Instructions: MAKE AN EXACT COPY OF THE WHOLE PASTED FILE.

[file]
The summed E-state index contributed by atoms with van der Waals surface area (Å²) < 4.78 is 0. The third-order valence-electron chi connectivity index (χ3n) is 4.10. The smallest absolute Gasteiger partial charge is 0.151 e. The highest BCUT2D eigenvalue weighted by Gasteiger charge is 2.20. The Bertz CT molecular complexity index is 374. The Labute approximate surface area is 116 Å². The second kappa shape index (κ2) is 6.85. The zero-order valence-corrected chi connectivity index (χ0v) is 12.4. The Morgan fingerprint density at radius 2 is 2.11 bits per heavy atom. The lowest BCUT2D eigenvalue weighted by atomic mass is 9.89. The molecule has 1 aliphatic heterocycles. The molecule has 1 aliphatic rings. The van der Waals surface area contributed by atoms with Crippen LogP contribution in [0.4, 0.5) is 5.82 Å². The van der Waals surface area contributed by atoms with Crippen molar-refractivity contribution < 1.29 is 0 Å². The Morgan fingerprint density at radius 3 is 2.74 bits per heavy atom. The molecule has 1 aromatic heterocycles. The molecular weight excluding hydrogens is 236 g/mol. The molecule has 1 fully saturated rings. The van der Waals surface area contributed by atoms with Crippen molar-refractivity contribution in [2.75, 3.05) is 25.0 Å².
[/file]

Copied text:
The summed E-state index contributed by atoms with van der Waals surface area (Å²) < 4.78 is 0. The third-order valence-electron chi connectivity index (χ3n) is 4.10. The smallest absolute Gasteiger partial charge is 0.151 e. The highest BCUT2D eigenvalue weighted by Gasteiger charge is 2.20. The Bertz CT molecular complexity index is 374. The Labute approximate surface area is 116 Å². The second kappa shape index (κ2) is 6.85. The zero-order valence-corrected chi connectivity index (χ0v) is 12.4. The Morgan fingerprint density at radius 2 is 2.11 bits per heavy atom. The lowest BCUT2D eigenvalue weighted by atomic mass is 9.89. The molecule has 1 aliphatic heterocycles. The molecule has 1 aliphatic rings. The van der Waals surface area contributed by atoms with Crippen LogP contribution in [0.4, 0.5) is 5.82 Å². The van der Waals surface area contributed by atoms with Crippen molar-refractivity contribution < 1.29 is 0 Å². The Morgan fingerprint density at radius 3 is 2.74 bits per heavy atom. The molecule has 1 aromatic heterocycles. The molecular weight excluding hydrogens is 236 g/mol. The molecule has 1 fully saturated rings. The van der Waals surface area contributed by atoms with Crippen molar-refractivity contribution in [2.75, 3.05) is 25.0 Å².